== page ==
Transgender people and their supporters gather in Parliament Square to protest against potential changes to the Gender Recognition Act on July 4 in London
Wiktor Szymanowicz—Barcroft Studios/Getty Images
Ideas
July 10, 2020 2:01 PM EDT
Dawson is a British writer of young adult fiction and non-fiction, including This Book is Gay, Margot & Me, and The Gender Games.

In recent weeks, my DMs have been flooded with messages from well-meaning acquaintances, many asking precisely what was transphobic about J.K. Rowling’s self-published essay, “TERF Wars.” (In summary: a lot.) “TERF Wars” was, coincidentally, the title of a chapter in my memoir, The Gender Games. I wonder if she’s read it?

Her piece contained nothing you wouldn’t find in ‘gender critical’ forums and op-eds: that the freedoms of transgender women impinge on those of cisgender (not trans) women. In subsequent tweets, Rowling also compared trans-affirming healthcare to conversion therapy, and suggested that young trans men are merely confused lesbians. In all this, we are to understand that Rowling is not transphobic, but scared.

Rowling’s words were well-timed to coincide with a governmental review of U.K. legislation which allows transgender people to legally change their gender on their birth certificate. The Gender Recognition Act 2004 was — at the time — progressive, but since then, many countries including Ireland, Argentina and parts of the United States have surpassed it. To get a Gender Recognition Certificate in the U.K., a trans person requires two specialist doctors to diagnose them with gender dysphoria and a mountain of bills to ‘prove’ their identity hasn’t changed over a two-year period. The majority of trans people in the U.K. simply don’t bother.

The Gender Recognition Act never had anything to do with public bathrooms, women’s refuges or changing rooms, however. Trans people can access those spaces—with certain exclusions—under the Equality Act 2010. If the government were to bar trans people from those spaces, they would be rolling back rights we already possess.

Let’s be clear: there is no evidence that trans-inclusive laws lead to a rise in criminality—assaults, stalking or harassment—in single-sex spaces. In 2018, peer-reviewed journal Sexuality Research and Social Policy concluded that “fears of increased safety and privacy violations as a result of non-discrimination laws are not empirically grounded.”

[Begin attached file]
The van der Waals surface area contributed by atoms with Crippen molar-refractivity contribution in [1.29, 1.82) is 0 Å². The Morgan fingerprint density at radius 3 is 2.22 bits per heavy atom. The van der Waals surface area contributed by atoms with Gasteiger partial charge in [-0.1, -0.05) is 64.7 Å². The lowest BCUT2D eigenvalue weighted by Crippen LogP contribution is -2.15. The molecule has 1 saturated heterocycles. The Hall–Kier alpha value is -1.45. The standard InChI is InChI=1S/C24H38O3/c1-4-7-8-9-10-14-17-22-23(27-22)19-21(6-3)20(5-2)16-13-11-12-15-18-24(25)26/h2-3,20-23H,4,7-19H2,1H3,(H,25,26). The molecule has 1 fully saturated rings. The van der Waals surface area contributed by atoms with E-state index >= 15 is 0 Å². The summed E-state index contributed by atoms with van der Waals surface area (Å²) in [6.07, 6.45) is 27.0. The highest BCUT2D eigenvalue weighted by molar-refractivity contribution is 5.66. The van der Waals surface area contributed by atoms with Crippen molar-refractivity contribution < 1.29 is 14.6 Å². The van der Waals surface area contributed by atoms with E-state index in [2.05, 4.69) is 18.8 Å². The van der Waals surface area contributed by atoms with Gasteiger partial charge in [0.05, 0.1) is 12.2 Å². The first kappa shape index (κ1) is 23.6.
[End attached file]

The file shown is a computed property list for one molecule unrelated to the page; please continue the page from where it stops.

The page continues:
If I’m being generous, I’d acknowledge that the fear is real, if entirely without basis — but it takes a lot of that generosity on my part to do so. After my recent cameo in the BBC/HBO drama I May Destroy You, Twitter users criticized my voice, hands and perceived cosmetic surgeries; there are Mumsnet forums scrutinizing my genitals and calling me a pedophile. I mostly suspect transphobes just think trans people are weird and funny-looking, but they choose to couch their bigotry in a fear of the unknown.

Living in a patriarchy is fundamentally scary for all women. One in four women in the U.K. will be a victim of domestic abuse in their lifetime, and two women a week are murdered by a partner or ex-partner. What woman wouldn’t be terrified? Trans women are at heightened risk: 16% of trans women had experienced domestic violence in the last year compared to 7.5% of cisgender women. (Trans prisoners are ten times more likely to be the victims of sexual assault than the general prison population.) I was a victim in 2017, but even if we don’t personally experience it, I’d argue we’ve all witnessed it – growing up, or in our friendship groups.

Moreover, we know help isn’t coming. Domestic violence is among the violent crimes least likely to be reported to police and, in 2019, referrals to the Crown Prosecution Service fell by 11%.

In her essay, Rowling disclosed she was a survivor of domestic violence and, in her next breath, described her abstract unease at sharing a refuge with a hypothetical trans woman. Why? She was assaulted by a familiar cisgender man, as are the vast majority of domestic violence victims. Across the world, most women are likely to know their rapist at the time of assault.

It’s chilling to think that your friend, boyfriend, husband, or a male family member is the bogeyman. Easier, perhaps, to level your fears at a miniscule minority group. A scapegoat. (And easier still when, as the Netflix documentary Disclosure demonstrates, Hollywood and the wider media landscape has fabricated cross-dressing serial killers for years.)

We must collectively move on from theoretical or philosophical ‘debates’ on this phantom risk. In Britain, Rowling’s tweets gained more media attention than the actual case of Kasabian frontman Tom Meighan who was caught beating his ex-fiancé on CCTV, and walked free from court with community service. While we’re endlessly talking, cisgender men are getting away with violence. Instead, we must focus on provision for survivors — the U.K. government has recently introduced a new domestic violence bill (and provided emergency funding for some domestic violence and sexual abuse charities amid the coronavirus pandemic), but previous austerity measures have severely impacted many refuges and frontline services. Some women are considered too wealthy to apply for Legal Aid despite having their finances controlled by partners.

Like a broken record, there will be transphobic readers who respond here just to say, ‘but trans women are men’. I appreciate I’m unlikely to change your hearts or minds — but know that it’s not us you should be fearful of. We’re terrified too.

Contact us at letters@time.com.

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